Jane Eyre look-alikes

Amy, not On the Web on this occasion, but in Books, Words and Writing, has a posting (see below) linking to a site called Buzzwords , which claims to be dedicated to de-mystifying jargon. Buzzwords is a dictionary in which one can spend many a happy hour browsing.

Here’s an example especially for Susan: "deja poo: The feeling that you’ve stepped in this bull before."

This is quite good: salad dodger: Someone who is overweight. "What does he look like?" "Well, he’s a bit of a salad dodger."

I like this one: Boolean Approach: A decision-making process favored by business execs in which the answer is either "yes" OR "no." Also known as a "digital decision."

Amy also links to one of those quizzes which are just everywhere. This one is of some interest to me so I actually did it: "Which classic literary female character are you?" The only such character I ever remotely identified with was Jo March from Little Women (until she blew it by getting married), but I came out as Jane Eyre, same as Amy. Please put your outcomes in the comments– are Amy and I soulmates or is there a mass consipracy to make us all Jane Eyre? (Both could be true.)

Link: Books, Words, And Writing: Warriors In the Battle Against Jargon.

English assignment

One of the many great things about having a 15-year-old in the house is the English Literature assignments, which I without exception adore. Having just completed her gruelling 2 weeks of year 10 exams, Cathy has a new assignment which we were discussing over dinner tonight.

She has to tell the story of a well-known myth, parable, fairy story or fable from the point of view of a minor character.

OK, now is your chance to make some suggestions. We have made some that don’t seem to have met with much approval:

Theseus and the Minotaur, told from the point of view of the minotaur (Jenny) or the ball of wool (Maxine).

Perseus, told from the point of view of one of the snakes on Medusa’s head (Jenny).

Beauty and the Beast, told from the point of view of the father (Malcolm’s only suggestion, from the "Dads are very interesting, honest" party).

Pied Piper of Hamelin, told from the point of view of a rat (girl at Cathy’s school who did the assignment last year).

Tortoise and the Hare, told from the point of view of the referee (Jenny). (Pretty dull we all thought.)

Penelope and the suitors (the weaving and unweaving), told from the point of view of a suitor (Maxine).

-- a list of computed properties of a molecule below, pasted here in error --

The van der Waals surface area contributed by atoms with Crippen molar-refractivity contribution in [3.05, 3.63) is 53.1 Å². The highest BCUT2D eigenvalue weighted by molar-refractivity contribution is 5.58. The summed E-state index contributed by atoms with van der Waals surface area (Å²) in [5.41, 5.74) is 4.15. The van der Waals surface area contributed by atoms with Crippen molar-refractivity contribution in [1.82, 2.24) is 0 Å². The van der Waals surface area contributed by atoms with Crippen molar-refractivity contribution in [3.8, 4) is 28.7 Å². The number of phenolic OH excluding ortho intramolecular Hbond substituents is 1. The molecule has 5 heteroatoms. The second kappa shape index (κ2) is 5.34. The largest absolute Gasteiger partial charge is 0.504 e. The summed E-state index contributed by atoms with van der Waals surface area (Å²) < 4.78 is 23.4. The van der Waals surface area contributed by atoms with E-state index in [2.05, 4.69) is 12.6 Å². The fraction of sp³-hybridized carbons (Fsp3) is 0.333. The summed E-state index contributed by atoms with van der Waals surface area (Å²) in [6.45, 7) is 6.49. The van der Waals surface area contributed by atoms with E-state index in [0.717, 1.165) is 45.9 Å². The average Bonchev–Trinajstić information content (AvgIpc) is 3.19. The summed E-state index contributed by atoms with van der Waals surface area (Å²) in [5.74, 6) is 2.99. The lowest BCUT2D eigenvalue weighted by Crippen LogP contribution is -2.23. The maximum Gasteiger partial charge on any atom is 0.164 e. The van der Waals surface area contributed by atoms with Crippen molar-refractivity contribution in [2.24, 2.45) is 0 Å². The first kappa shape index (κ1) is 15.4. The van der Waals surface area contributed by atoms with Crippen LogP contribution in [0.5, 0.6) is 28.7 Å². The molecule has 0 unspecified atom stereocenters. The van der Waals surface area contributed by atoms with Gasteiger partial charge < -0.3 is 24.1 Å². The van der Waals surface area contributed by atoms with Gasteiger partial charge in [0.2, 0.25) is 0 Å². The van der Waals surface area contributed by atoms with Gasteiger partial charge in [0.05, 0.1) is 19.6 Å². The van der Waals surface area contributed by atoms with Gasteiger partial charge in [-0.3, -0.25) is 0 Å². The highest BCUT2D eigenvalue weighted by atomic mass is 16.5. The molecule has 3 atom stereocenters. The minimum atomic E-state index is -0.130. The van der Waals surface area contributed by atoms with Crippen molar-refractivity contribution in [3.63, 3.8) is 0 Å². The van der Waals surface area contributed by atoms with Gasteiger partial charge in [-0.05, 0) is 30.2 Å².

Paris and the golden apple of discord, told from the point of view of one of the goddesses (Maxine). (When I was young, I just did not get why Paris chose Aphrodite, when obviously he should have been in no doubt about giving the apple to Athene. What do kids know about life?)

Robin Hood told by Will Scarlett (Jenny) or Sherriff of Nottingham (Cathy).

Leda being turned into a swan, from the point of view of one of the other swans (Maxine). That one met with particular disdain.

Any suggestions?

Tables and squares

So, when you finally get to sit down to nurture your blog after a long hard day at work etc, what order to do things in? Some people have kindly commented on posts and I want to answer them, others have sent emails of interesting articles and so on. Then there are bloglines subscriptions to look at, and finally there are the thoughts buzzing around to write about. I don’t know where to start (and know I probably won’t have long before I’m interrupted).

A couple of links, then.

First, are you thinking of moving your blog host? Then I know just the place for you to go to for a great blog software comparison chart. This is a table, first published in July 2005 but updated on 18 May 2006, comparing all the features of the most common blog software: Blogger, three levels of Typepad, Blogware, WordPress, Movable Type and Expression Engine. You can compare at a glance what functionality you get for your money (or your non-money) for every possible feature — basic, extras, maintenance, spam-fighting tools, design and publishing interface. There is one update already: you now get the Captchas anti-spam with Typepad basic (not that it seems that great — not as hilarious in choice of word verification or as effective as Blogger, as I get several pharmaceutical comments now whereas I never did on Retired Petrona).

(The link is from the Online Journalism Review; I picked it up via a Connnotea posting by Timo Hannay.)

From high-tech to low-tech, here is a very useful page called Generate your own Graph Paper. You can download printable PDFs of square graph paper, dotted paper, lined paper, axonometric perspective paper (?!), triangles, hexagons, trapezoids — you get the picture (;-) ). Great for school or for young children to colour in on long car journeys. There are loads to choose from, including, ominously, a link called "sudoku".

(I’ve totally forgotten how I found this link, sorry.)